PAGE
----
The form and orientation of the piece is generated by a direct response to the site environmental conditions. Site One features excellent solar access and substantial wind from the northeast. Facing south, the thin film solar module clad double wall is oriented to maximize exposure to the suns rays. The body cavity and air intake valves are oriented to the northeast, facing the predominant wind movement.
Artocos feature a double-layer wall that capture and combine solar energy and wind to generate power. Air enters via the grated intake valves and passes into the chamber between the double wall. The interior skin is clad with ~ 65 square meters of thin film solar modules that absorb heat while generating electricity. ~65 square meters of thin film solar modules produce a steady 3 kW for 7 to 8 hours in the summer and an average of 1.5 kW for 4 to 5 hours in the winter.
Air in the chamber heats and rises through the walls and is directed to an enclosed wind turbine. The turbine is based on the Airbreeze model by Southwest Windpower, Inc. Operating at 20% efficiency, the 400 Watt, 46” diameter Airbreeze generates 700kWh per year. Air exiting the chamber turns the turbine and passes through the flue organ pipes, generating power and music.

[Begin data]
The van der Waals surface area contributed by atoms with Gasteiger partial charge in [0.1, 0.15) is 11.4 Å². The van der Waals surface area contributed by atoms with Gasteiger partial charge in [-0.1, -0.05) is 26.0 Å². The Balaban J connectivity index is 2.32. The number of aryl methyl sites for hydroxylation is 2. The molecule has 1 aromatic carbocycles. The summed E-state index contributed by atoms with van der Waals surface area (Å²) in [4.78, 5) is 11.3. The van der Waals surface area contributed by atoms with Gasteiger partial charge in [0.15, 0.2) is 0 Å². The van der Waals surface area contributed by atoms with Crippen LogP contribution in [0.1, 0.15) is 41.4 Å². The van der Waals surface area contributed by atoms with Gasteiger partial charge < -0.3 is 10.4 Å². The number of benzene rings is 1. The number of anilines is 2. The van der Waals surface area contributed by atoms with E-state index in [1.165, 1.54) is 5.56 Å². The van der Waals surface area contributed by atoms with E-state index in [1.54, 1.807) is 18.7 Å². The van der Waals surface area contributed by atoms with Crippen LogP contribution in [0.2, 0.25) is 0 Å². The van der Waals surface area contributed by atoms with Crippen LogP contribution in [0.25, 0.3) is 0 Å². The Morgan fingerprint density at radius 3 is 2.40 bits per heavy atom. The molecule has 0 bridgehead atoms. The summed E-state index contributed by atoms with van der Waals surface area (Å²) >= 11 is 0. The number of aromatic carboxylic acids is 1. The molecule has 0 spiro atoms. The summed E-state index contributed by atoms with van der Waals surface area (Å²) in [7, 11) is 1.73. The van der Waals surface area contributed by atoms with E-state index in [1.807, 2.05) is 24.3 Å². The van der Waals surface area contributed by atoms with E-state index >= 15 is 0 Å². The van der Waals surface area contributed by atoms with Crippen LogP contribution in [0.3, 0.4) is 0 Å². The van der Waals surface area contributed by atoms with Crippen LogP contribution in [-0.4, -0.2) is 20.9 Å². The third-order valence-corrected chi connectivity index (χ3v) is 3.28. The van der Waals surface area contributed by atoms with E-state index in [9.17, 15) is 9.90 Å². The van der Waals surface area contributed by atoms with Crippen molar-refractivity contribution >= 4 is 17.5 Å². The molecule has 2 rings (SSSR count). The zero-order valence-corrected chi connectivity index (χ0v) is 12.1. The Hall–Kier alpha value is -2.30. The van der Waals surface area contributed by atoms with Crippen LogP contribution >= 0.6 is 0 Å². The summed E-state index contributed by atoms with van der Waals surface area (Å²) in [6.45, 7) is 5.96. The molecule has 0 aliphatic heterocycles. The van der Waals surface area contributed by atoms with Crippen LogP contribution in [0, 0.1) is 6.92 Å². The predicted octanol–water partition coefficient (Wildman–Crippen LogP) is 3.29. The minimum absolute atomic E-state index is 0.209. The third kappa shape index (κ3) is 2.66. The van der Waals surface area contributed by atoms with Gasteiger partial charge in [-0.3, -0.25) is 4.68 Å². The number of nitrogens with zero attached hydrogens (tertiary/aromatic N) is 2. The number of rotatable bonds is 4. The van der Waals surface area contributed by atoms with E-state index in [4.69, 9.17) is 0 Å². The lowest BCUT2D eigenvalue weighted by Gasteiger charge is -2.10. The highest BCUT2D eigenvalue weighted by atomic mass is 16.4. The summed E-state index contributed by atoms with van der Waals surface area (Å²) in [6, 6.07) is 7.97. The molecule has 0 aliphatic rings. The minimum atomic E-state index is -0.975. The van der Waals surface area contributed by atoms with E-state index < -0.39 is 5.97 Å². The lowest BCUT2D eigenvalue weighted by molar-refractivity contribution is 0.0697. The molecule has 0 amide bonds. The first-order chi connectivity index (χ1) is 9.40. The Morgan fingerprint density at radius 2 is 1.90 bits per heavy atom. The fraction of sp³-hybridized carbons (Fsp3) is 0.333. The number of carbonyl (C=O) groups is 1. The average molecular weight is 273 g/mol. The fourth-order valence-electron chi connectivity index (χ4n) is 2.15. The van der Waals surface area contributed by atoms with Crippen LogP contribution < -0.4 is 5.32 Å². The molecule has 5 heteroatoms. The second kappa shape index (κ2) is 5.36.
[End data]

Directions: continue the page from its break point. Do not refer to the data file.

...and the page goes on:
Site One, located between the Ras Al Khor wildlife sanctuary and the proposed Lagoons development, is an opportune setting for a project that introduces a new aesthetic of ecological function combined with energy generation, engages current and future urban residents in the complex dynamics of urban ecosystems, and explores the critical role of decentralized power production through the medium of public art.
To the west of the site, the Ras Al Khor Wildlife Sanctuary represents an enclave of relative wilderness amidst swirling traffic and sprawling urban infrastructure. Located just as the name in Arabic suggests - at the Cape of the Creek, it is among the few urban protected areas of the world. The mangroves, mudflats, lagoons, sabkhas, reedbeds and shrubs form a wonderful wetland coastscape that supports both nature and local people. Recognition of its global importance has promoted its ecological, educational, cultural and aesthetic values.